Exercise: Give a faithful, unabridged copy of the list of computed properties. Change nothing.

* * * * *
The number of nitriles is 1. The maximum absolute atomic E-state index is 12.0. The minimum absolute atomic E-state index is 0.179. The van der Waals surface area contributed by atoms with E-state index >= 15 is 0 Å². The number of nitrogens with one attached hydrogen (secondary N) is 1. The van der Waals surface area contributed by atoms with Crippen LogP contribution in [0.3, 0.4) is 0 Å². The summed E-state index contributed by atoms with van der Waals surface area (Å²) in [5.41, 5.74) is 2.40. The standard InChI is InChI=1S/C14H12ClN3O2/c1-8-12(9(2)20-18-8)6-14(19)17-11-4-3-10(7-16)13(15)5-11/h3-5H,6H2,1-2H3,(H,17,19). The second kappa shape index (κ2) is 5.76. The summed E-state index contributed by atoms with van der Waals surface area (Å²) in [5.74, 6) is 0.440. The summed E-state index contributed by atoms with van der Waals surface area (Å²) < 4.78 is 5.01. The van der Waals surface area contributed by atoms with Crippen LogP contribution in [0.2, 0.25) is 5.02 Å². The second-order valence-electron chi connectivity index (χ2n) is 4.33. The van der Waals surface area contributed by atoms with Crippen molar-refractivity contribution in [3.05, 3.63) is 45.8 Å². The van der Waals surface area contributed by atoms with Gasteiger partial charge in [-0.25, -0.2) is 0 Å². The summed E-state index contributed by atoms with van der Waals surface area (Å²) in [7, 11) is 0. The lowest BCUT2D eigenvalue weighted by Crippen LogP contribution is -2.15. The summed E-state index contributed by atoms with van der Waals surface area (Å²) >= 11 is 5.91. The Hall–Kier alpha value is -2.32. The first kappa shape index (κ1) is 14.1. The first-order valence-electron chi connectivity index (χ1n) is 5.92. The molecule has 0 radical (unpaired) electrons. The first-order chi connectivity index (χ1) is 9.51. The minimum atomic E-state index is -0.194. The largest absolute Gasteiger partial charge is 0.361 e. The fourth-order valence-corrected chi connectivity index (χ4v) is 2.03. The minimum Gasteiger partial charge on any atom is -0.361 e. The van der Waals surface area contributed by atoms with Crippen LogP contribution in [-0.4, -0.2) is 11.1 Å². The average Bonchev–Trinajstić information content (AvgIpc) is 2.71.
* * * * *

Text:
The number of nitriles is 1. The maximum absolute atomic E-state index is 12.0. The minimum absolute atomic E-state index is 0.179. The van der Waals surface area contributed by atoms with E-state index >= 15 is 0 Å². The number of nitrogens with one attached hydrogen (secondary N) is 1. The van der Waals surface area contributed by atoms with Crippen LogP contribution in [0.3, 0.4) is 0 Å². The summed E-state index contributed by atoms with van der Waals surface area (Å²) in [5.41, 5.74) is 2.40. The standard InChI is InChI=1S/C14H12ClN3O2/c1-8-12(9(2)20-18-8)6-14(19)17-11-4-3-10(7-16)13(15)5-11/h3-5H,6H2,1-2H3,(H,17,19). The second kappa shape index (κ2) is 5.76. The summed E-state index contributed by atoms with van der Waals surface area (Å²) in [5.74, 6) is 0.440. The summed E-state index contributed by atoms with van der Waals surface area (Å²) < 4.78 is 5.01. The van der Waals surface area contributed by atoms with Crippen LogP contribution in [0.2, 0.25) is 5.02 Å². The second-order valence-electron chi connectivity index (χ2n) is 4.33. The van der Waals surface area contributed by atoms with Crippen molar-refractivity contribution in [3.05, 3.63) is 45.8 Å². The van der Waals surface area contributed by atoms with Gasteiger partial charge in [-0.25, -0.2) is 0 Å². The summed E-state index contributed by atoms with van der Waals surface area (Å²) in [7, 11) is 0. The lowest BCUT2D eigenvalue weighted by Crippen LogP contribution is -2.15. The summed E-state index contributed by atoms with van der Waals surface area (Å²) >= 11 is 5.91. The Hall–Kier alpha value is -2.32. The first kappa shape index (κ1) is 14.1. The first-order valence-electron chi connectivity index (χ1n) is 5.92. The molecule has 0 radical (unpaired) electrons. The first-order chi connectivity index (χ1) is 9.51. The minimum atomic E-state index is -0.194. The largest absolute Gasteiger partial charge is 0.361 e. The fourth-order valence-corrected chi connectivity index (χ4v) is 2.03. The minimum Gasteiger partial charge on any atom is -0.361 e. The van der Waals surface area contributed by atoms with Crippen LogP contribution in [-0.4, -0.2) is 11.1 Å². The average Bonchev–Trinajstić information content (AvgIpc) is 2.71.